MacIntyre takes lead in Canada - and credits caddie dad

Canadian Open second-round leaderboard

-10 R MacIntyre (Sco), R Fox (NZ); -8 J Dahmen (US); -7 D Skinns (Eng), A Novak (US), M Hughes (Can)

Selected others: -3 T Fleetwood (Eng), A Rai (Eng); -2 R McIlroy (NI); Level S Lowry (Ire), M Wallace (Eng), H Hall (Eng); +3 M Laird (Sco); +4 B Taylor (Eng); +8 C Tarren (Eng)

Bob MacIntyre says his dad Dougie did "a good job" as his stand-in caddie as the Scotsman took the joint lead at the halfway point in the Canadian Open.

The 27-year-old, who is bogey-free this week, followed up his opening 64 with a 66 to sit on 10 under alongside Ryan Fox at Hamilton Golf and Country Club.

That is three better than overnight leader David Skinns after the Englishman could manage only a one-over 71, nine strokes worse than his opening round, to sit joint fourth.

MacIntyre is without a regular caddie at the moment and his father flew out on Sunday to carry for him this week.

"We were walking up the last and he said, 'I think I might need to start negotiating a wage this week'," MacIntyre said. "It's an experience for both of us. He's done a good job so far."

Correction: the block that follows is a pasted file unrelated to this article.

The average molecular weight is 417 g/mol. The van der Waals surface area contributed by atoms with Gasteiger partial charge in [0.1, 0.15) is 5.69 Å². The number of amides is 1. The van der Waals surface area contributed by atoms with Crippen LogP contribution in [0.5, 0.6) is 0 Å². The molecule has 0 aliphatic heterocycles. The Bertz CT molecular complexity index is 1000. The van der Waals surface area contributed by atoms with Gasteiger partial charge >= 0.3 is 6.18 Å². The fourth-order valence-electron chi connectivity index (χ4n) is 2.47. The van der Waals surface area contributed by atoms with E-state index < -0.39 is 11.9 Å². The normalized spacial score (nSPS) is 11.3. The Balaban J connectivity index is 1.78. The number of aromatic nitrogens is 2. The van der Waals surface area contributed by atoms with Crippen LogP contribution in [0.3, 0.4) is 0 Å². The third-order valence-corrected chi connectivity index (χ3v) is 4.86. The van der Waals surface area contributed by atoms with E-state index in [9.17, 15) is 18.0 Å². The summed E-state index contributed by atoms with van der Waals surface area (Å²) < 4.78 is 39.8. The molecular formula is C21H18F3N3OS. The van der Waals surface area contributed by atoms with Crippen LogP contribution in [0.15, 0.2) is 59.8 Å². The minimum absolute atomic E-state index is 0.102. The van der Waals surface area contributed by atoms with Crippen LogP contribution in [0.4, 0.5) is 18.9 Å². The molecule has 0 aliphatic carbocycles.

The Scot also reflected on the events of last week, when news emerged that PGA Tour player Grayson Murray had taken his own life hours after walking off the course.

"It's taken my mind completely off the game of golf," MacIntyre said. "After the news of last week, things are a lot bigger than the game of golf.

"We are human beings and I've put my dad on the bag and we are just trying to enjoy it as much as we can because we don't know how much longer we have got of that.

"There has been zero expectation as there's been a lot going on this week. I came out here, put my dad on the bag and tried to play smart golf. I'm just trying to get into position for the weekend."

MacIntyre shares the lead with New Zealander Fox, who shot a 64 on Friday, with American Joel Dahmen two strokes back.

Rory McIlroy tumbled down the leaderboard after following his opening 66 with a 72 to sit two under at the halfway stage.